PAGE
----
Colleges employ expert and qualified staff to teach, train and support students. They spend the majority of their budgets on people, of which teaching costs are the biggest share. In 2020-1 (the last year for which full figures are available, teaching staff costs represented 2016-17, teaching staff costs represented 33% of total FE college income (47% in sixth form colleges) while other staff costs accounted for 33%. Contrary to what many people sometimes think, education institutions employ far more people than just teachers. Schools spend 52% of their income on teacher pay costs while universities spend 25% on course delivery staff costs (according to 2019 research on costs for the Post 18 review). Colleges are in-between but find themselves spending increasing sums on support for students (including those with learning needs) and on administration
There are considerable variations in teaching staff costs which reflect differing practices in different colleges. A joint review of college cost drivers carried out for HM Treasury and the education departments in 2015 confirmed that the main drivers of teaching costs were:
- Staffing mix
- Teacher salaries
- Teaching contact hours
- Class or group size
- Teaching hours per learner
Colleges manage these ratios carefully but face an upward pressure on staff costs because of the competition to retain, recruit and motivate staff. This means that the majority of colleges exceeded the DfE benchmark that staff costs in FE colleges should not normally be more than 65% of income and in sixth form colleges should not normally be more than 70%. On the definitions used by the FE commissioner (which excludes pension valuation transactions and sub-contracting activity), the average staff cost ratios (staff costs as a share of income) for the 2020-1 academic year were 66.6% for FE colleges; 71.2% for sixth form colleges.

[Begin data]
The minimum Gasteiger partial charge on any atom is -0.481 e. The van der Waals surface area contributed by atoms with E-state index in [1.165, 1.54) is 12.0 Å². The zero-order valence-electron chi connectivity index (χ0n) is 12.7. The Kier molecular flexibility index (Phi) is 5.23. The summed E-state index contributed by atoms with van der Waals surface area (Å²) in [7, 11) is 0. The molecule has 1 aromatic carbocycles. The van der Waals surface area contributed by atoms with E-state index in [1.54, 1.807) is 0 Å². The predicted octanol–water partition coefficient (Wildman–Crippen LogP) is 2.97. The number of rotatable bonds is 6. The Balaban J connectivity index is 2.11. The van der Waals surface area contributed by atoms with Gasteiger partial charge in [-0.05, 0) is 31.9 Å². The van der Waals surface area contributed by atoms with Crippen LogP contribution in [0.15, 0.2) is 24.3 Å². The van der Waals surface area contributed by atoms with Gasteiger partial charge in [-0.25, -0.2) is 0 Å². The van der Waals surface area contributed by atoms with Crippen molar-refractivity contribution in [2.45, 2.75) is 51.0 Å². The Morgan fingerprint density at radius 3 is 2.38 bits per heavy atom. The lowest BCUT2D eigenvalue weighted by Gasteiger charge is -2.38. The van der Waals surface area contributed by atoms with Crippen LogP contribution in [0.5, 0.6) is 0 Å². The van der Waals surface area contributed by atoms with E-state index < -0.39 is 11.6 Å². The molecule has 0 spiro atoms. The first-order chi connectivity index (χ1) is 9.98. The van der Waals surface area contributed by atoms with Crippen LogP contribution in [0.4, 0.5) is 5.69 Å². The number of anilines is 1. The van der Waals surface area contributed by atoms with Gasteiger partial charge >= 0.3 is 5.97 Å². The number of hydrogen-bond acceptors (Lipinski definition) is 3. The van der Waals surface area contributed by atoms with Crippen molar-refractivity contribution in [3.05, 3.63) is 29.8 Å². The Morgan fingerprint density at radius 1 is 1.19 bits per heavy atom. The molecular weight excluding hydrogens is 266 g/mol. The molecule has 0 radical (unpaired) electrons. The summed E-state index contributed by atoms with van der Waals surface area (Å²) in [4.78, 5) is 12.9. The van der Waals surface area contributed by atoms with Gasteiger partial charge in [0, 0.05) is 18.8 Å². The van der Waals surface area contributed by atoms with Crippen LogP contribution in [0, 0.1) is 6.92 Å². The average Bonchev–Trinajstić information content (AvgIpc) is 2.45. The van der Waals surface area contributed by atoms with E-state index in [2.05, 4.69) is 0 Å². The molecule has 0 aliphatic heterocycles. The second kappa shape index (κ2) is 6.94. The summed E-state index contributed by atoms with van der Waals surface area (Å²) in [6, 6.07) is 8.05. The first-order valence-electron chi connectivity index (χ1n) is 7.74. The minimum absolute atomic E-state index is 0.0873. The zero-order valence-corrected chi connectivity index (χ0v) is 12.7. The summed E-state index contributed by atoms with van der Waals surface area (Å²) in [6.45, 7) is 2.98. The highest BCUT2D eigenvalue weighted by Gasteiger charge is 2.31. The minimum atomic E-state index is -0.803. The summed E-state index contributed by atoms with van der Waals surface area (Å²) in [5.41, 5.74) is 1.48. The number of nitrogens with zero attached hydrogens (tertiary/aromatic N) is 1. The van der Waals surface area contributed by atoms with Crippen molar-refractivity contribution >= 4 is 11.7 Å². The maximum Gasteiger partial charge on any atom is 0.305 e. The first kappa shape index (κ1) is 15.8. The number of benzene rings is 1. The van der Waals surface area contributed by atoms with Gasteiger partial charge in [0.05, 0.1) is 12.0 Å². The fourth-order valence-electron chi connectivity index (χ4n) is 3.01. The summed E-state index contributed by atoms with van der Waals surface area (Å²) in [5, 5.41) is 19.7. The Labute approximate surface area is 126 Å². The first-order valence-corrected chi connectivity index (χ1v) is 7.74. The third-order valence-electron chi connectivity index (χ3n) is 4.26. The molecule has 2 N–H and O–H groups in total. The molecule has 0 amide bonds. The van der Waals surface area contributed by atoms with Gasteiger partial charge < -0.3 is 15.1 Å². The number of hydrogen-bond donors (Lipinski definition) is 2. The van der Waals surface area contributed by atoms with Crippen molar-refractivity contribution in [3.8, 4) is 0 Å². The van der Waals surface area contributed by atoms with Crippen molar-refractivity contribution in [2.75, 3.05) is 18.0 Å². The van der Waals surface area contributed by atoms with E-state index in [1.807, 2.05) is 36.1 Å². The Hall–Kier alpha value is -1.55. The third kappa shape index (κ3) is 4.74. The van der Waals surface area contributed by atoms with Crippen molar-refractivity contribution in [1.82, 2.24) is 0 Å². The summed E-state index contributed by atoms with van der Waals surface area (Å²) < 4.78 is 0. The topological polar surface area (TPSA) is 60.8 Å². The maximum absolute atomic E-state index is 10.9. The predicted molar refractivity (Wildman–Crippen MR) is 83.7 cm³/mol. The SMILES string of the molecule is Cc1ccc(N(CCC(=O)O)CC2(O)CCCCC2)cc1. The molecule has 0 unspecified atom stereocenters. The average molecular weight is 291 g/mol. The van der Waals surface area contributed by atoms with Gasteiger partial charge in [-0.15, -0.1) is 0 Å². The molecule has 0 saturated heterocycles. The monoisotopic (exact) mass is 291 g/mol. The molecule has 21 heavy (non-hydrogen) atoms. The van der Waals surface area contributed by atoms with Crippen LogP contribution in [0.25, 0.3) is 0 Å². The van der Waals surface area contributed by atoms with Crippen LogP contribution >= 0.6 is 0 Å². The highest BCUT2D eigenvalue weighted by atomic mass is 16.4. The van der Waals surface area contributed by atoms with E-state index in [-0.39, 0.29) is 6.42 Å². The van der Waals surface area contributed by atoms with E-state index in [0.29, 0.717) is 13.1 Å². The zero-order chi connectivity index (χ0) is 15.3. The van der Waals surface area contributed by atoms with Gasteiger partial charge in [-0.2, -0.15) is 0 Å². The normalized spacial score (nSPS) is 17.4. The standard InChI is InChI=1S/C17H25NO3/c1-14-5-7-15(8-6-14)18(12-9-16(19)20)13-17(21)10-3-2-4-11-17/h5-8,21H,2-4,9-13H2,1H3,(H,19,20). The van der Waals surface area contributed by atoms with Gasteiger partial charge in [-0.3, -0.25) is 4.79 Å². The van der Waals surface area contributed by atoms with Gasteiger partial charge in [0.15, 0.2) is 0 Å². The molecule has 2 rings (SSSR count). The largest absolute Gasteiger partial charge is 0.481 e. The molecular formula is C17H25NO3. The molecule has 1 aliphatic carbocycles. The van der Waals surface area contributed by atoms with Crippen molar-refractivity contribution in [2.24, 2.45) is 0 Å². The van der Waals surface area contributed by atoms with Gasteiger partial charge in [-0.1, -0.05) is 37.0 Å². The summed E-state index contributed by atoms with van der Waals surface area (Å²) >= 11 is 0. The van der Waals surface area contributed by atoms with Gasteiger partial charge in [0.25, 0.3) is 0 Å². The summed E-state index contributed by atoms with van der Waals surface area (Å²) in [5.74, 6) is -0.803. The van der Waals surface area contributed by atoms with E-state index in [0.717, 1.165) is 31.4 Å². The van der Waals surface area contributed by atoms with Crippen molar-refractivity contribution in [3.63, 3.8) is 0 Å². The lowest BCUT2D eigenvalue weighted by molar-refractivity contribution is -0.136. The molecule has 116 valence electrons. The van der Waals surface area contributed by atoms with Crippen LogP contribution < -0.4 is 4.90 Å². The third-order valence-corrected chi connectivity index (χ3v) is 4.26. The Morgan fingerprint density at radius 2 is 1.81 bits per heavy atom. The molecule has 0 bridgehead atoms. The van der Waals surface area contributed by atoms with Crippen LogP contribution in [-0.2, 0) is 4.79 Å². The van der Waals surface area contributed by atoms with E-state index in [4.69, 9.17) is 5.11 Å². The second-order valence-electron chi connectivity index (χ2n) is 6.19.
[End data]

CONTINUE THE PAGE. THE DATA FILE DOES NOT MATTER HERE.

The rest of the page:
College staff turnover is at a record high with recruitment a major problem across most roles. AoC’s report shared with DfE in February 2022 (ie before the latest increases in inflation) described retention and recruitment as the worst in forty years . AoC’s recommended 2.5% pay increase plus flat-rate cost of living increases for 2022-3 is more than many colleges can afford yet far short of the joint union pay claim and there are currently 30 UCU pay ballots.
Colleges face recruitment problems across all staffing types. Here’s what a principal said to us in August
Even more acute than the curriculum staffing situation at the moment is on the support staff side; there have been unfilled vacancies within our IT team, for example, for 2 years, hampering our development. We cannot match salaries locally, even other public sector roles and particularly the universities. We end up with unfilled vacancies – causing workplace tension – or lower-qualified, less experienced staff, ultimately short-changing students in FE once again.
Supplies and services
Between them, Colleges spend more than £2 billion on supplies and services. Colleges have lots of experience at purchasing and are subject to public sector procurement rules. Many college co-operate on purchasing to achieve economies of scale, for example via the Crescent Purchasing Consortium